|A comparison of simulated and field-derived Leaf Area Index (LAI) and canopy height values from four forest complexes in the southeastern USA
|Iiames, J.S., E. Cooter, D. Schwede and J. Williams
|URL (non-DOI journals):
|ALMANAC, EPIC & SWAT
|Broad Application Category:
|crop/plant/tree growth or production
|Primary Application Category:
|crop, forest and/or vegetation growth/yield and/or parameters
|Secondary Application Category:
|calibration, sensitivity, and/or uncertainty analysis
|Four sites in North Carolina and Virginia in the southeast U.S.
|This study was performed with the EPIC model. However, the authors state in Section 2.4 that the simulations performed in EPIC were heavily influenced by previous ALMANAC and ALMANACBF studies, and that an overall goal of the research was to help improve representation of agro-forests in SWAT.
|Vegetative leaf area is a critical input to models that simulate human and ecosystem
exposure to atmospheric pollutants. Leaf area index (LAI) can be measured in the field or numerically
simulated, but all contain some inherent uncertainty that is passed to the exposure assessments that
use them. LAI estimates for minimally managed or natural forest stands can be particularly difficult
to develop as a result of interspecies competition, age and spatial distribution. Satellite-based LAI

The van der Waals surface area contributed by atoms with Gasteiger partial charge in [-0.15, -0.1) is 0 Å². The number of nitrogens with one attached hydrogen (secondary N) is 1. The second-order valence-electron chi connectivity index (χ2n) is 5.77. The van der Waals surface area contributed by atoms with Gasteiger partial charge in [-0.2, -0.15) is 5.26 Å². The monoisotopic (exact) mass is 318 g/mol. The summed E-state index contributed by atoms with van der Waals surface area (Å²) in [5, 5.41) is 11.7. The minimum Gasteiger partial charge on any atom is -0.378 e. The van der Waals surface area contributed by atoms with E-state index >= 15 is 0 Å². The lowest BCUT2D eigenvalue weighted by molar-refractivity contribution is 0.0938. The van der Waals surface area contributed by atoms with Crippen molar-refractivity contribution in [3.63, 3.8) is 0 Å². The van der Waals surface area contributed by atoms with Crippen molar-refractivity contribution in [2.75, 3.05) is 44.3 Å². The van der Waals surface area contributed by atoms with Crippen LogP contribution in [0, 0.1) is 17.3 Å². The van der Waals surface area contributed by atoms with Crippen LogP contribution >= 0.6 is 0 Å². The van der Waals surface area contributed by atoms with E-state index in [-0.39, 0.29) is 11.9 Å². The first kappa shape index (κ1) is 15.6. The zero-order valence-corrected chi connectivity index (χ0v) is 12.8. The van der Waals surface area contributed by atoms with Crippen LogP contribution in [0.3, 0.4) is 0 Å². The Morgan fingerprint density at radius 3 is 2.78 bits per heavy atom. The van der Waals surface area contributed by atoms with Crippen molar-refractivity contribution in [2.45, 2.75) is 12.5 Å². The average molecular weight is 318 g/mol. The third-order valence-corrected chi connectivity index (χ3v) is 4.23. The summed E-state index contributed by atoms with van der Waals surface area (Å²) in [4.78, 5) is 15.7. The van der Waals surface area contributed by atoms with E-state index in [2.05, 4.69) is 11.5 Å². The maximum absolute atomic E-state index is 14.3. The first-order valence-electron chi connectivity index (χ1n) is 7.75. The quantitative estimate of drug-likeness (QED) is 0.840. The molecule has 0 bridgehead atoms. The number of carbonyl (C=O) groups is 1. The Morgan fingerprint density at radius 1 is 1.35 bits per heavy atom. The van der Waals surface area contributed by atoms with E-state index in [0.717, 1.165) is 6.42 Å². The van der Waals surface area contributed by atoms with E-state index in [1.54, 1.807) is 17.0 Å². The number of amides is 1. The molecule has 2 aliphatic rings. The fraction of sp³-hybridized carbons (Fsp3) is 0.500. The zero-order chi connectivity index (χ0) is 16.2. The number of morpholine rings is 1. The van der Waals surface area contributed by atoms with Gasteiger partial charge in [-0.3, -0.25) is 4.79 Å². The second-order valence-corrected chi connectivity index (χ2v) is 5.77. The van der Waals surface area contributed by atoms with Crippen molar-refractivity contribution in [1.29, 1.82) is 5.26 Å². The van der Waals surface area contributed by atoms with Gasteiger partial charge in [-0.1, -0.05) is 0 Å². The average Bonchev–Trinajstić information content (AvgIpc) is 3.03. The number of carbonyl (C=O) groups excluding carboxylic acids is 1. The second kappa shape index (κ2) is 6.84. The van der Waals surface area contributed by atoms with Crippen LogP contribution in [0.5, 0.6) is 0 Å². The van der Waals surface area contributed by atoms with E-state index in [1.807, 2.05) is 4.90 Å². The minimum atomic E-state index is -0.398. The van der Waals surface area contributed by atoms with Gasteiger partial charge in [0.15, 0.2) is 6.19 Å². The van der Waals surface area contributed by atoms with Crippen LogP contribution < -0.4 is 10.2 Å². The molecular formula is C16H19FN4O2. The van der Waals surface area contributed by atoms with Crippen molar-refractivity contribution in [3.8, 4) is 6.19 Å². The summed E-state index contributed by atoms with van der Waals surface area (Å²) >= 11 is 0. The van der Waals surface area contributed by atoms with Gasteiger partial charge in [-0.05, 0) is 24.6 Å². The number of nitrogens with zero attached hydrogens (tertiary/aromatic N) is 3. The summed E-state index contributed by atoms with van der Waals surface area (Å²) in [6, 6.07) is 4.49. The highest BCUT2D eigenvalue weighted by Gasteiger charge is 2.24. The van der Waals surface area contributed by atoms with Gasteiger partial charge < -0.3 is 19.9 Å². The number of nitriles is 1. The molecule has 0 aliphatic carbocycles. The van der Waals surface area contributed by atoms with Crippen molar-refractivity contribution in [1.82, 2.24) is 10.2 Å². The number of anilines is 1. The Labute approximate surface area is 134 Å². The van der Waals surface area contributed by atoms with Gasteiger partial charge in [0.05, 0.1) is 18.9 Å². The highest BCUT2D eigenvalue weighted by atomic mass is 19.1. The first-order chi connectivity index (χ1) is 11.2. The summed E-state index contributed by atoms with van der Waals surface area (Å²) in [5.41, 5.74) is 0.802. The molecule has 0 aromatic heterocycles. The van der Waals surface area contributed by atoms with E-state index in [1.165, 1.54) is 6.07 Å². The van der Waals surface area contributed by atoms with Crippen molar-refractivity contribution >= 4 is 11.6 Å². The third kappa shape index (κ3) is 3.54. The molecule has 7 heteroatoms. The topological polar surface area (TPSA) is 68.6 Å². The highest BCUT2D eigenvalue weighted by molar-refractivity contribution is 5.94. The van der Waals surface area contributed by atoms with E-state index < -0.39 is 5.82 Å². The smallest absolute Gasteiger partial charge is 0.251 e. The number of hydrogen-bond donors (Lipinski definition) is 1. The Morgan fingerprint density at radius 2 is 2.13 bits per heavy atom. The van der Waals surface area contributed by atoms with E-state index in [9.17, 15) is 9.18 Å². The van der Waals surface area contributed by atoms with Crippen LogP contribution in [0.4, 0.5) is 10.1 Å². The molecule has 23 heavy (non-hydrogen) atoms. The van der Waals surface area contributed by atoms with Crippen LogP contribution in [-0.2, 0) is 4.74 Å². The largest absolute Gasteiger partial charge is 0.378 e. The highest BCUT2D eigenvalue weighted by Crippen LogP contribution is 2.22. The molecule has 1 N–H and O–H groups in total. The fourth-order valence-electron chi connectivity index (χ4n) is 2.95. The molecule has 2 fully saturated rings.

estimates hold promise for retrospective analyses, but we must continue to rely on numerical models
for alternative management analysis. Our objective for this study is to calculate and validate LAI
estimates generated from the USDA Environmental Policy Impact Climate (EPIC) model (a widely
used, field-scale, biogeochemical model) on four forest complexes spanning three physiographic
provinces in Virginia and North Carolina. Measurements of forest composition (species and number),
LAI, tree diameter, basal area, and canopy height were recorded at each site during the 2002
field season. Calibrated EPIC results show stand-level temporally resolved LAI estimates with
R2 values ranging from 0.69 to 0.96, and stand maximum height estimates within 20% of observation.
This relatively high level of performance is attributable to EPIC’s approach to the characterization
of forest stand biogeochemical budgets, stand history, interspecies competition and species-specific
response to local weather conditions. We close by illustrating the extension of this site-level approach
to scales that could support regional air quality model simulations.
|LAI; leaf area index; EPIC; simulation; satellite; MODIS; biomass; evaluation;
southern U.S. forests